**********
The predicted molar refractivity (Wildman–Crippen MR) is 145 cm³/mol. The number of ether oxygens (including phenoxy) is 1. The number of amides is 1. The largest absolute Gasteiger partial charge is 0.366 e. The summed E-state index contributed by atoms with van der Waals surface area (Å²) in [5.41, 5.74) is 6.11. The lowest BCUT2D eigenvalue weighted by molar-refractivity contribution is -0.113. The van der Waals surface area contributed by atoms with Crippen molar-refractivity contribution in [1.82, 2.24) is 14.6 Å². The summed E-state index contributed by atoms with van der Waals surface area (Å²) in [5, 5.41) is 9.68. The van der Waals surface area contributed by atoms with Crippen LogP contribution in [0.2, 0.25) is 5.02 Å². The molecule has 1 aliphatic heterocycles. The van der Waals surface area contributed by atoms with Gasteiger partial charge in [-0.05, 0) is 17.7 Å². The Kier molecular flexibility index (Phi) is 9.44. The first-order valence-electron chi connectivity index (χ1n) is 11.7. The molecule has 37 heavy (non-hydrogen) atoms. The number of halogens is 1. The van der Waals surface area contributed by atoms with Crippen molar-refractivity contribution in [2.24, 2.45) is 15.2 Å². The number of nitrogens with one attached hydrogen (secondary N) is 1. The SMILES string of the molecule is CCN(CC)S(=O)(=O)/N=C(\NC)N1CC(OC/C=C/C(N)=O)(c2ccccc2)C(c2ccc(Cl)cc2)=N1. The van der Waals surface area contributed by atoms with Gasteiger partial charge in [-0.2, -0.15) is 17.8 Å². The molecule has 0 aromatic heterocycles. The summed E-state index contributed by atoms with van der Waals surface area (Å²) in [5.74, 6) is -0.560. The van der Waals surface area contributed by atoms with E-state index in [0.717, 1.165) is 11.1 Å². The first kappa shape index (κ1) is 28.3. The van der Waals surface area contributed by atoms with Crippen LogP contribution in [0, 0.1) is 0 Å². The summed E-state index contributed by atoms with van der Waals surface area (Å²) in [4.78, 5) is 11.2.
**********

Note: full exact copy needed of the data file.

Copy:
The predicted molar refractivity (Wildman–Crippen MR) is 145 cm³/mol. The number of ether oxygens (including phenoxy) is 1. The number of amides is 1. The largest absolute Gasteiger partial charge is 0.366 e. The summed E-state index contributed by atoms with van der Waals surface area (Å²) in [5.41, 5.74) is 6.11. The lowest BCUT2D eigenvalue weighted by molar-refractivity contribution is -0.113. The van der Waals surface area contributed by atoms with Crippen molar-refractivity contribution in [1.82, 2.24) is 14.6 Å². The summed E-state index contributed by atoms with van der Waals surface area (Å²) in [5, 5.41) is 9.68. The van der Waals surface area contributed by atoms with Crippen LogP contribution in [0.2, 0.25) is 5.02 Å². The molecule has 1 aliphatic heterocycles. The van der Waals surface area contributed by atoms with Gasteiger partial charge in [-0.05, 0) is 17.7 Å². The Kier molecular flexibility index (Phi) is 9.44. The first-order valence-electron chi connectivity index (χ1n) is 11.7. The molecule has 37 heavy (non-hydrogen) atoms. The number of halogens is 1. The van der Waals surface area contributed by atoms with Crippen molar-refractivity contribution in [2.24, 2.45) is 15.2 Å². The number of nitrogens with one attached hydrogen (secondary N) is 1. The SMILES string of the molecule is CCN(CC)S(=O)(=O)/N=C(\NC)N1CC(OC/C=C/C(N)=O)(c2ccccc2)C(c2ccc(Cl)cc2)=N1. The van der Waals surface area contributed by atoms with Gasteiger partial charge in [-0.2, -0.15) is 17.8 Å². The molecule has 0 aromatic heterocycles. The summed E-state index contributed by atoms with van der Waals surface area (Å²) in [5.74, 6) is -0.560. The van der Waals surface area contributed by atoms with E-state index in [0.717, 1.165) is 11.1 Å². The first kappa shape index (κ1) is 28.3. The van der Waals surface area contributed by atoms with Crippen LogP contribution in [0, 0.1) is 0 Å². The summed E-state index contributed by atoms with van der Waals surface area (Å²) in [4.78, 5) is 11.2.